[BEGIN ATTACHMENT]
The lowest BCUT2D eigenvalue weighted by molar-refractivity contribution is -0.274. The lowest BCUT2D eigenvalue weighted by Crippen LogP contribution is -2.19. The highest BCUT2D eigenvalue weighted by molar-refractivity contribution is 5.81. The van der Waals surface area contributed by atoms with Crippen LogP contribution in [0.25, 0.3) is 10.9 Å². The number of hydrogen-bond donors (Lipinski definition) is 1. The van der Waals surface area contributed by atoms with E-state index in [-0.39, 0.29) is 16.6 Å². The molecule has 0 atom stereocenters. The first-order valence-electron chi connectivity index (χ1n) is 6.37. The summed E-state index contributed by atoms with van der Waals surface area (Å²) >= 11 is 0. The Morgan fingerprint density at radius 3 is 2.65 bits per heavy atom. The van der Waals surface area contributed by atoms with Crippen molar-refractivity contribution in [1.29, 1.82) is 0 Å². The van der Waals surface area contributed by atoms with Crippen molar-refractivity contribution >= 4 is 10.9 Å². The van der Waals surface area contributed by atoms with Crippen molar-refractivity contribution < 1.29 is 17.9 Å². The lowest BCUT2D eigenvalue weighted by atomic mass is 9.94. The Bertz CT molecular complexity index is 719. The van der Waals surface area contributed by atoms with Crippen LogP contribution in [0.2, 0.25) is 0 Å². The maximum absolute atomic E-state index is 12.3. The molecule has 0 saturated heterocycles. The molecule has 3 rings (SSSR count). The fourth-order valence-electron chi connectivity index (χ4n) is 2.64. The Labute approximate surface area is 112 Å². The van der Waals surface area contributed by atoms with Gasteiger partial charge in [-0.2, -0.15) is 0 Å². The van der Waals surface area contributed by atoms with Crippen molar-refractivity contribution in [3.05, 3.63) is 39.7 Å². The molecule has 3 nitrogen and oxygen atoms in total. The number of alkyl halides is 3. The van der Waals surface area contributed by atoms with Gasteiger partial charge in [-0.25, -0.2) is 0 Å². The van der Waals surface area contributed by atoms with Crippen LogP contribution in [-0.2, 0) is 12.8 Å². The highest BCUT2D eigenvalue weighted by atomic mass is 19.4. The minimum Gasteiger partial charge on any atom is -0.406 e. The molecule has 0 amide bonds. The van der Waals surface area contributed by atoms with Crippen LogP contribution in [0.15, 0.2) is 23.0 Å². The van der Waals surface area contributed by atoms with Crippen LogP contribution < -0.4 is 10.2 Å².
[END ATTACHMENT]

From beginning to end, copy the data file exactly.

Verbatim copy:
The lowest BCUT2D eigenvalue weighted by molar-refractivity contribution is -0.274. The lowest BCUT2D eigenvalue weighted by Crippen LogP contribution is -2.19. The highest BCUT2D eigenvalue weighted by molar-refractivity contribution is 5.81. The van der Waals surface area contributed by atoms with Crippen LogP contribution in [0.25, 0.3) is 10.9 Å². The number of hydrogen-bond donors (Lipinski definition) is 1. The van der Waals surface area contributed by atoms with E-state index in [-0.39, 0.29) is 16.6 Å². The molecule has 0 atom stereocenters. The first-order valence-electron chi connectivity index (χ1n) is 6.37. The summed E-state index contributed by atoms with van der Waals surface area (Å²) >= 11 is 0. The Morgan fingerprint density at radius 3 is 2.65 bits per heavy atom. The van der Waals surface area contributed by atoms with Crippen molar-refractivity contribution in [1.29, 1.82) is 0 Å². The van der Waals surface area contributed by atoms with Crippen molar-refractivity contribution >= 4 is 10.9 Å². The van der Waals surface area contributed by atoms with Crippen molar-refractivity contribution < 1.29 is 17.9 Å². The lowest BCUT2D eigenvalue weighted by atomic mass is 9.94. The Bertz CT molecular complexity index is 719. The van der Waals surface area contributed by atoms with Crippen LogP contribution in [0.2, 0.25) is 0 Å². The maximum absolute atomic E-state index is 12.3. The molecule has 0 saturated heterocycles. The molecule has 3 rings (SSSR count). The fourth-order valence-electron chi connectivity index (χ4n) is 2.64. The Labute approximate surface area is 112 Å². The van der Waals surface area contributed by atoms with Gasteiger partial charge in [-0.2, -0.15) is 0 Å². The van der Waals surface area contributed by atoms with Crippen molar-refractivity contribution in [3.05, 3.63) is 39.7 Å². The molecule has 3 nitrogen and oxygen atoms in total. The number of alkyl halides is 3. The van der Waals surface area contributed by atoms with Gasteiger partial charge in [-0.25, -0.2) is 0 Å². The van der Waals surface area contributed by atoms with Crippen LogP contribution in [-0.2, 0) is 12.8 Å². The highest BCUT2D eigenvalue weighted by atomic mass is 19.4. The minimum Gasteiger partial charge on any atom is -0.406 e. The molecule has 0 amide bonds. The van der Waals surface area contributed by atoms with Crippen LogP contribution in [0.15, 0.2) is 23.0 Å². The van der Waals surface area contributed by atoms with Crippen LogP contribution < -0.4 is 10.2 Å².